Dr. Helene Langevin notes that the collagenous soft tissue matrix functions as a body-wide mechanosensitive signaling network. This body-wide mechanosensitive signaling network is capable of influencing the normal or pathological function of a wide variety of musculoskeletal organ systems. She notes that many things can adversely influence the integrity of the matrix, including postural stresses, emotional stresses, inflammation, trauma, etc. Long-standing mechanical problems cause a remodeling of the matrix which in turn further adversely influences function and physiology. Dr. Langevin notes that applied mechanical forces can reverse and remodel the matrix, improving function, physiology, and associated symptoms. The mechanical approaches she advocates for this purpose include physical therapy, massage, chiropractic manipulation, acupuncture, movement therapies, yoga, and exercise. Each of these are commonly used in today’s chiropractic clinical practice.
Chiropractic is not primarily the “unpinching” of a nerve. Rather it involves a series of techniques, exercises, tissue work, ergonomics, etc. that are designed to improve the way in which our patients live, exist, and function in a gravity environment. This in turn remodels adverse changes in the collagenous connective matrix, improving many aspects of function, physiology, and pain. Because this remodeling occurs over a period of time, it is not uncommon for the chiropractor to recommend a program of treatment that extends for a period of weeks to months.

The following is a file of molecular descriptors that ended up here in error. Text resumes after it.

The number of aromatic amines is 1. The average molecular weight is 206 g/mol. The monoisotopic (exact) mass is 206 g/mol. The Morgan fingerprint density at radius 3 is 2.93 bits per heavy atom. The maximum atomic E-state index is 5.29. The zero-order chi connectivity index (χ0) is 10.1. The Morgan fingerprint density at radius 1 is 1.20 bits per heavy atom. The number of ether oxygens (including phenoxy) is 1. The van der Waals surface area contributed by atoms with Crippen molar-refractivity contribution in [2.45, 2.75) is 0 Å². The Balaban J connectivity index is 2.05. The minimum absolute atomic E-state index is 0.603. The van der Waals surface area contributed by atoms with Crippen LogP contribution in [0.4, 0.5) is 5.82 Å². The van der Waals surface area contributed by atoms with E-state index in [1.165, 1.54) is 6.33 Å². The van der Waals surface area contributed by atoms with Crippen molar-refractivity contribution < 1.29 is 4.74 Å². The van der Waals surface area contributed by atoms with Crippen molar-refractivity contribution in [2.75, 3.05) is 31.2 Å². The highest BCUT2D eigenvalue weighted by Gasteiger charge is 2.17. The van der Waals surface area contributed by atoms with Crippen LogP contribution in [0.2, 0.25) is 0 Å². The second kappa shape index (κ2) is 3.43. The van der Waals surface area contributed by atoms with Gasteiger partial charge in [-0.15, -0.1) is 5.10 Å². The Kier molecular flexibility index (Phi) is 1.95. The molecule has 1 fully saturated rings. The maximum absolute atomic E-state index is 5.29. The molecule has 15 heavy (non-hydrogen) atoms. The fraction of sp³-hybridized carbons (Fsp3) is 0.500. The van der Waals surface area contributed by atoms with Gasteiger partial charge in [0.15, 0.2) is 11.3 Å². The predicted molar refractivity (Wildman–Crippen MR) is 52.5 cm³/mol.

The Chiropractic Impact Report™ is a monthly publication by myself, Dan Murphy, DC. I am a 1978 graduate ofWesternStatesChiropracticCollege inPortland,OR. I have managed about 10,000 whiplash-injury cases. In the past 32 years, I have taught more than 500 12-hour post graduate continuing education classes pertaining to whiplash and spinal trauma, including 21 years of coordinating a year-long certification program in spine trauma, certified through the International Chiropractic Association. Additionally, I am board certified in chiropractic orthopedics (DABCO), and I am on the faculty at Life Chiropractic College West inHayward,CA (28 years).
The purpose of The Chiropractic Impact Report™ is to keep you updated as to relevant academic concepts pertaining to whiplash-injured patients. The hope is that the information is useful in terms of enhanced understanding, as well as helping the personal injury attorney deal with insurance claim adjusters and adverse medical experts.
The chiropractor sending you this Report is well versed and trained in these concepts, and can be a valuable asset in personal injury cases in terms of both academics and treatment. Additionally, these expert chiropractors have access to a monthly phone consultation with me to discuss any pertinent issues that they may be facing on a particular case. I hope that you find this Report and the referring chiropractor a valuable resource.
Daniel J. Murphy DC, DABCO
- Ham AW; Histology; seventh edition; Lippincott; 1974.
- Harrison DE, Janik TJ, Cailliet R, Harrison DD, Normand MC, Perron DL, Oalkey PA; Upright static pelvic posture as rotations and translations in 3-dimensional from three 2-dimensional digital images: validation of a computerized analysis. Journal of Manipulative and Physiological Therapeutics; February 2008; 31(2):137-45.
- Cailliet R, Gross L, The Rejuvenation Strategy, Pocket Books, 1987.
- Oschman J; Energy Medicine, The Scientific Basis, Churchill Livingstone, 2000.
- IngberDE; Mechanobiology and Diseases of Mechanotransduction; Annals of Medicine; 2003;35(8), pp.564-77.
- Langevin HM; Connective tissue: A body-wide signaling network?; Medical Hypotheses; Volume 66, Issue 6, June 2006, pp. 1074-1077.
- Langevin HM, Sherman KJ; Pathophysiological Model for Chronic Low Back Pain: Integrating Connective Tissue and Nervous System Mechanisms; Medical Hypotheses; Volume 68, Issue 1, January 2007, pp. 74-80.